Letters June 20: Beacon Hill; pandemic lockdown; praise for medical clinic

Move Beacon Hill campers to old playing field

Re: “Decision on Beacon Hill Park campers postponed by council for one week,” June 18.

Given the pandemic, forcing the homeless to pack up their belongings and move every day, as suggested by Coun. Geoff Young, is unlikely to get council support. However, that doesn’t mean councillors should abandon their responsibility to manage the situation.

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At the very least, council should move the campers to the old playing field in the park’s southwest corner where they can be socially distanced and services such as toilets and washing facilities can be provided.

Allowing homeless campers to take over the park, destroying sensitive ecosystems, and, by their presence alone, threaten other park users, is not acceptable.

Thousands of residents have petitioned councillors for action but instead, confusing inertia with compassion, these elected officials clip on the blinders and run to provincial health authorities to provide cover.

Pitiful.

Bill Cleverley
Victoria

Driver in Oak Bay crash should lose licence

Re: “New driver with ‘street racing is not a crime’ bumper sticker wraps car around tree,” June 18.

The 20-year-old new driver in this case should have her licence suspended for the foreseeable future.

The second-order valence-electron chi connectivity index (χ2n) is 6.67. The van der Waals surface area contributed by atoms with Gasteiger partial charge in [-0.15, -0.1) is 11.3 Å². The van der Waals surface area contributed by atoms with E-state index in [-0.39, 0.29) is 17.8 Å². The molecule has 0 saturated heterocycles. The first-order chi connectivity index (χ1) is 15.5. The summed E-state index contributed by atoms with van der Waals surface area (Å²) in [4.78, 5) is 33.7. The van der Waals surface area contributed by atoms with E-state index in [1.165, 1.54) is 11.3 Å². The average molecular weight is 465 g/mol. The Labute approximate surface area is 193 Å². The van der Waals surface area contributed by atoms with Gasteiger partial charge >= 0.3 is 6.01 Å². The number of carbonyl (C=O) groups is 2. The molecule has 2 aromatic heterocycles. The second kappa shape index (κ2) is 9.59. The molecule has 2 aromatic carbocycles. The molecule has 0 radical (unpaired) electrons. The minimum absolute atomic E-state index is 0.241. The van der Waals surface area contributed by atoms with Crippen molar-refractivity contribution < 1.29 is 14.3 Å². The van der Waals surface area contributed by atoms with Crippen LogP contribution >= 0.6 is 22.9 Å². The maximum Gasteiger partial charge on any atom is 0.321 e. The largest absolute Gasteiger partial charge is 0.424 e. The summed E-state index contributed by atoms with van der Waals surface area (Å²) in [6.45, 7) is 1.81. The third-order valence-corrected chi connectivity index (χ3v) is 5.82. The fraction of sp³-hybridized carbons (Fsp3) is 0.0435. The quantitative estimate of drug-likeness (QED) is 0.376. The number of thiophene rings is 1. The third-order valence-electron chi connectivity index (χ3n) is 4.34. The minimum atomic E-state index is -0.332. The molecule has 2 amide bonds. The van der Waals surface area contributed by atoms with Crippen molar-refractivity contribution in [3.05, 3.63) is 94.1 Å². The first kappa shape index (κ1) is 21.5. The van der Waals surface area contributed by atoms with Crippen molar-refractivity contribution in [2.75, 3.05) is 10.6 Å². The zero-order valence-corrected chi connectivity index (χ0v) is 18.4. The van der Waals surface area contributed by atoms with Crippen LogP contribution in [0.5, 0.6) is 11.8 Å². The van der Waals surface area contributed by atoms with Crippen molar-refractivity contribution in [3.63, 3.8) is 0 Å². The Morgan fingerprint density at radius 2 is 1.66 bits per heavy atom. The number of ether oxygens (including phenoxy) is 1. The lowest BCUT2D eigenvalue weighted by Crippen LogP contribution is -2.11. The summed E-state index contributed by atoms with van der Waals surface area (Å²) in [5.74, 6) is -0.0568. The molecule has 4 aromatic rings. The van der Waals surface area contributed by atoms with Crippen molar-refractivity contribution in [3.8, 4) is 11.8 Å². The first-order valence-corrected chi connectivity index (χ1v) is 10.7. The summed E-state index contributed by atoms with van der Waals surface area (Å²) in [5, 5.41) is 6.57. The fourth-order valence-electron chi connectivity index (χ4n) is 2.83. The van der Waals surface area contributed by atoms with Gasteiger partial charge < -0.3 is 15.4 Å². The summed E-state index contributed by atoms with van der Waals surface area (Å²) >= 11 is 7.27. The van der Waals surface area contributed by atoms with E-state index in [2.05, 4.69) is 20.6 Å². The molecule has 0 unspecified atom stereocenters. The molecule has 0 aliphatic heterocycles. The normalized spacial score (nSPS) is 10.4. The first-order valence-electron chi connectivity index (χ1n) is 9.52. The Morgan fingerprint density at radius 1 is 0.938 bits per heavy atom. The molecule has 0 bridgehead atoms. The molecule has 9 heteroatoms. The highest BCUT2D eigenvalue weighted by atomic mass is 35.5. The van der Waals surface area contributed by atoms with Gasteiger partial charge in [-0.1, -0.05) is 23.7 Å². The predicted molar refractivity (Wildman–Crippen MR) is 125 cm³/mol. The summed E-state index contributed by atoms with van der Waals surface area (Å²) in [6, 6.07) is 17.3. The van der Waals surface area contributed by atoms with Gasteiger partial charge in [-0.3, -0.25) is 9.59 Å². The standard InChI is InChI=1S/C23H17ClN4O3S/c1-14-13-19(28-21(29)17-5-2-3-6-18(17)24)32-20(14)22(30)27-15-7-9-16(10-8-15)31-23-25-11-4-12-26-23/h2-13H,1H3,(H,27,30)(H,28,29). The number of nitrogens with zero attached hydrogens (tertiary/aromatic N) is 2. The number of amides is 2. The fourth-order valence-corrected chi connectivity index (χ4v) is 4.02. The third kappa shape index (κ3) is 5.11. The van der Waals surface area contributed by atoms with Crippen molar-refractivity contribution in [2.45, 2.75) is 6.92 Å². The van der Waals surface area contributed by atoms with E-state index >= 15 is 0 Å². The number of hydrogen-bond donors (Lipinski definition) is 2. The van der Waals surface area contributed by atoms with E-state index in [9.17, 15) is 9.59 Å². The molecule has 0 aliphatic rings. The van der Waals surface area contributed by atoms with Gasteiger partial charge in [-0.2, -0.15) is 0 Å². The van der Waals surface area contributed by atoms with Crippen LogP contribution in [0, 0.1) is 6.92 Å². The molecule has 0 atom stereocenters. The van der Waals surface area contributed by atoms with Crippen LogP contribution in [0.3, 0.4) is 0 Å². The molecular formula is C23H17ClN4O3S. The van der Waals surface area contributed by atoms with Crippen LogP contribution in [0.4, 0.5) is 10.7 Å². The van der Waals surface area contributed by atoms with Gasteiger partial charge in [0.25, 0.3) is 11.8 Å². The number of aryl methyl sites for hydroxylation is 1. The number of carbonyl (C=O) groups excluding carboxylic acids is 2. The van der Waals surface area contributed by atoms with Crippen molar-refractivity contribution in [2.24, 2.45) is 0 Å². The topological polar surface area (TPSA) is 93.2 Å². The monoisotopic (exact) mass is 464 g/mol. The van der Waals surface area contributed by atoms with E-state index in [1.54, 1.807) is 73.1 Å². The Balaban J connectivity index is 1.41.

Her speeding, bumper stickers and lack of maturity is indicative of someone who is not ready to operate a motor vehicle responsibly.

I would hope that someone caught driving this way, especially at such a young age, would suffer severe, long-term driving penalties.

If a driver like this isn’t nipped in the bud at a young age, their future driving puts everyone at risk.

Diane St. Jacques
Victoria

Numbers don’t add up for pandemic lockdown

Re: “Is lockdown worth the long-term consequences?” Gwyn Morgan, June 19.

I agree that the long-term consequences of the lockdown need to be given a much higher priority. The numbers reported just don’t add up for such a response.

Someone once said that if you tell a lie big enough and keep repeating it, people will eventually come to believe it.

I can’t help but wonder if this is what we are experiencing now.

Joe Hronek
Colwood

Is lockdown worth it? Look at U.S. data

Re: “Is lockdown worth the long-term consequences?” Gwyn Morgan, June 19.

The piece suggests that British Columbia shows the virus can be controlled with fewer restrictions. It does not.